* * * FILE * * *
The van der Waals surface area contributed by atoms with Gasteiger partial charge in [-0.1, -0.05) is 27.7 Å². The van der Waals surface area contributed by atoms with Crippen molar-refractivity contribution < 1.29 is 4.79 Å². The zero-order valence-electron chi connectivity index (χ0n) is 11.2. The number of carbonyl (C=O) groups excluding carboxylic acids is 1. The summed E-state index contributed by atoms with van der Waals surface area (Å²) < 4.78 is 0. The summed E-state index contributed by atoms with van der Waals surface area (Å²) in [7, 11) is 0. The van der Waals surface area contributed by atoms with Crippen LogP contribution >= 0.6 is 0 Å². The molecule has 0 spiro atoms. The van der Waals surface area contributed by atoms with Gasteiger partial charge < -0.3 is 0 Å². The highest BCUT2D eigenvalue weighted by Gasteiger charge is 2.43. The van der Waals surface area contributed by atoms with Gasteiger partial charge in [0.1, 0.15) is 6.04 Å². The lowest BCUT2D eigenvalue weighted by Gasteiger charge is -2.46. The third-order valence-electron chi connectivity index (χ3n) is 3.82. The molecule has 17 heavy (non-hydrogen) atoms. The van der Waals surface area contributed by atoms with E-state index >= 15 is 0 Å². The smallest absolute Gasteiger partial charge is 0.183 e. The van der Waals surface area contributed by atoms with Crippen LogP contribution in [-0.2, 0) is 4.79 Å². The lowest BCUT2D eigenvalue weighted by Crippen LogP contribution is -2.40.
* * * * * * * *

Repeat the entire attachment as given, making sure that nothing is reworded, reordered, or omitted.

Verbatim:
The van der Waals surface area contributed by atoms with Gasteiger partial charge in [-0.1, -0.05) is 27.7 Å². The van der Waals surface area contributed by atoms with Crippen molar-refractivity contribution < 1.29 is 4.79 Å². The zero-order valence-electron chi connectivity index (χ0n) is 11.2. The number of carbonyl (C=O) groups excluding carboxylic acids is 1. The summed E-state index contributed by atoms with van der Waals surface area (Å²) < 4.78 is 0. The summed E-state index contributed by atoms with van der Waals surface area (Å²) in [7, 11) is 0. The van der Waals surface area contributed by atoms with Crippen LogP contribution >= 0.6 is 0 Å². The molecule has 0 spiro atoms. The van der Waals surface area contributed by atoms with Gasteiger partial charge < -0.3 is 0 Å². The highest BCUT2D eigenvalue weighted by Gasteiger charge is 2.43. The van der Waals surface area contributed by atoms with Gasteiger partial charge in [0.1, 0.15) is 6.04 Å². The lowest BCUT2D eigenvalue weighted by Gasteiger charge is -2.46. The third-order valence-electron chi connectivity index (χ3n) is 3.82. The molecule has 17 heavy (non-hydrogen) atoms. The van der Waals surface area contributed by atoms with E-state index >= 15 is 0 Å². The smallest absolute Gasteiger partial charge is 0.183 e. The van der Waals surface area contributed by atoms with Crippen LogP contribution in [-0.2, 0) is 4.79 Å². The lowest BCUT2D eigenvalue weighted by Crippen LogP contribution is -2.40.